Genre: Adult Fiction
Pub. Date: September 19, 2017
Publisher: St. Martin’s Press
Tolstoy’s begins “Anna Karenina” with his now famous first line of “Happy families are all alike; every unhappy family is unhappy in its own way.” That opening is a fitting way to begin this review by author, Janet Peery, a National Book Award finalist in 1996. In this character-driven novel, her work has shades of Jonathan Franzen’s, “The Corrections.” “Exact Nature” is a family drama that looks into the dynamics of a family in Kansas as the parents enter their sunset years. The wife has been a homemaker and her husband is a retired judge who is now showing signs of dementia. They had six children but lost one child decades earlier after a lifetime of health issues. The surviving five adult children are well into middle-age and learning how to cope with their aging parents. Unfortunately, their children might be living in their middle-aged bodies, but seem trapped within their ten-year-old minds, filled with sibling rivalry. The children (still in competition for being the favorite) all have eyes on their parents’ estate that they hope to inherit, especially one special chair of their father’s.
In an obvious attempt to obtain the chair, the youngest daughter suggests hosting an 89th birthday party for the father. She innocently suggests bringing the chair over to her home so he can sit in it during the party. The siblings all see right through this and they are annoyed. The reader is chuckling. At the party, the youngest, their mother’s favorite, passes out in the birthday cake. The youngest is a charming, sweet, gay man who is also hopelessly drug-addicted. They realize once again they will need to drag him to rehab. But it soon becomes clear that, although the youngest is the designated problem child, all the children have issues. Unlike the youngest, they are functioning, but still struggle with prescription drugs, maintaining long-term relationships, foreclosure, DUIs (thank goodness the judge still has some influence), and a hidden sexual identity issue. None are shining stars. In other words, they are your typical dysfunctional family, and they are all unhappy in their own way. But here is the thing: they are as caring as they are troubled. And throughout the story, just when you think they are terrible to one another, you come to see their unbreakable bonds. You will giggle when the daughters take their mom on a “mother-daughter” day road trip to see her childhood home. They almost kill each other through bickering, yet the end result is heartwarming.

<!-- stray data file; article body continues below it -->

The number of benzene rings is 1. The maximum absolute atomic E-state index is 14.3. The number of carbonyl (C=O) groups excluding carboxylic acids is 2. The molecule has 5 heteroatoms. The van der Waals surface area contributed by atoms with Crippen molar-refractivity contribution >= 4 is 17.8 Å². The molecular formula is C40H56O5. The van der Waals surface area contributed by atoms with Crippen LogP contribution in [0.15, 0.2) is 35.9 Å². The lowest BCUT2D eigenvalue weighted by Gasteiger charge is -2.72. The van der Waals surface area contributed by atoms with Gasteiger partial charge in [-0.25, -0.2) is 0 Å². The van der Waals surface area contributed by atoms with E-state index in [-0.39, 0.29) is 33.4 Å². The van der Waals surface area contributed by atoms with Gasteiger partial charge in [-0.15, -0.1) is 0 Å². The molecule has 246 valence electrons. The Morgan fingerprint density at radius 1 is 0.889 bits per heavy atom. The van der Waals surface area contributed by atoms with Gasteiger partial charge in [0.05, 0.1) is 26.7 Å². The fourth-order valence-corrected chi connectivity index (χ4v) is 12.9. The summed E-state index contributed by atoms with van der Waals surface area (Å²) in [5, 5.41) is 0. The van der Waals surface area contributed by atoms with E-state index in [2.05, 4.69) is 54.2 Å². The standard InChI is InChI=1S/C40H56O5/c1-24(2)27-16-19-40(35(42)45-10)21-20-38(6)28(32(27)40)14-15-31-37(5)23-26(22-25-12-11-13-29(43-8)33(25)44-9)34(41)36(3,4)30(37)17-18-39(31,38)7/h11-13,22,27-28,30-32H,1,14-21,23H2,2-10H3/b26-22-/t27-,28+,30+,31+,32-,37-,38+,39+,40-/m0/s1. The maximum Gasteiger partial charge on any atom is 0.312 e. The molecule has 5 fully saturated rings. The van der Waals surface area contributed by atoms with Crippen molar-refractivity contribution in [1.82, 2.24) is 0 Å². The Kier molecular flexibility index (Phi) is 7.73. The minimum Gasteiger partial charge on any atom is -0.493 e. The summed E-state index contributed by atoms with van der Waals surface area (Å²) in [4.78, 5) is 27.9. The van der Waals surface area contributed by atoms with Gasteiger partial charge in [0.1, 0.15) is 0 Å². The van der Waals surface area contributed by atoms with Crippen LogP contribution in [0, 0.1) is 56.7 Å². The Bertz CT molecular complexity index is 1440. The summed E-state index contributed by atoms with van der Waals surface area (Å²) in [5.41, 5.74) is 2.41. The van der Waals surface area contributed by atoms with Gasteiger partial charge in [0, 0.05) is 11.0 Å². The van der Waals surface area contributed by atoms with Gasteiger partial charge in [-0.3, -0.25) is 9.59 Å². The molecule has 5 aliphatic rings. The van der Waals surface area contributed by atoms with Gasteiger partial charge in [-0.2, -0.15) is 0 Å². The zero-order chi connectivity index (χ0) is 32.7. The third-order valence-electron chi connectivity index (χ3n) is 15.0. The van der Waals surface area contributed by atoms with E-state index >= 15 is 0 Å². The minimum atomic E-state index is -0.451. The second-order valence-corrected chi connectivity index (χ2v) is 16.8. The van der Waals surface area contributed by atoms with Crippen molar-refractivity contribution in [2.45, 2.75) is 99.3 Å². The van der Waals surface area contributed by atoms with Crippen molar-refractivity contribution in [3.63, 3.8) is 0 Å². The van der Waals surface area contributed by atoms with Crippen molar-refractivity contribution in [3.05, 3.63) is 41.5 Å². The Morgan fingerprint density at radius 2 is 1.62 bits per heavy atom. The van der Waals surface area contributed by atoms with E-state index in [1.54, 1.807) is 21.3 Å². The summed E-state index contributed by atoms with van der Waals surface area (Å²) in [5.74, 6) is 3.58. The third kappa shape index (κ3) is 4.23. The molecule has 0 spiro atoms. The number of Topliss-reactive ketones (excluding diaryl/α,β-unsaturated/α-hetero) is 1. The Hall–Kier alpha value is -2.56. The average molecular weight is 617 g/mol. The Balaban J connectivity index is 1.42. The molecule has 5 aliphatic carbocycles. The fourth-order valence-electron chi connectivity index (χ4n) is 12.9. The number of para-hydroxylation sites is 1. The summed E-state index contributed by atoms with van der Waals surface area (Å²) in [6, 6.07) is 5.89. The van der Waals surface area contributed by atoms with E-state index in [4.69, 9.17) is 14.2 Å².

In beautiful prose, Perry, gives us a portrayal of real life, with characters as flawed as real people. We are given an authentic year in their lives, complete with medical, emotional, mental, physical, and financial troubles. I found this novel to be a spot-on family portrait, with its members still loving each other for who they are. A story about forgiveness without being preachy, it left me with lingering warmth. This is a good book to help one remember that in today’s world we all seem obsessed with appearing perfect, when in reality none of us are or ever will be. The youngest son spends time wondering how there can be so many troubles in a family built around a marriage that seemed trouble-less by comparison. He is unable to find an answer. The reader is free to make their own conclusion, for Perry does not tell us. We are left with the thought-provoking question of just what makes a family a happy or unhappy one. It may not be as simple as Tolstoy suggested.
I received this novel from the publisher at no cost in exchange for an honest review.
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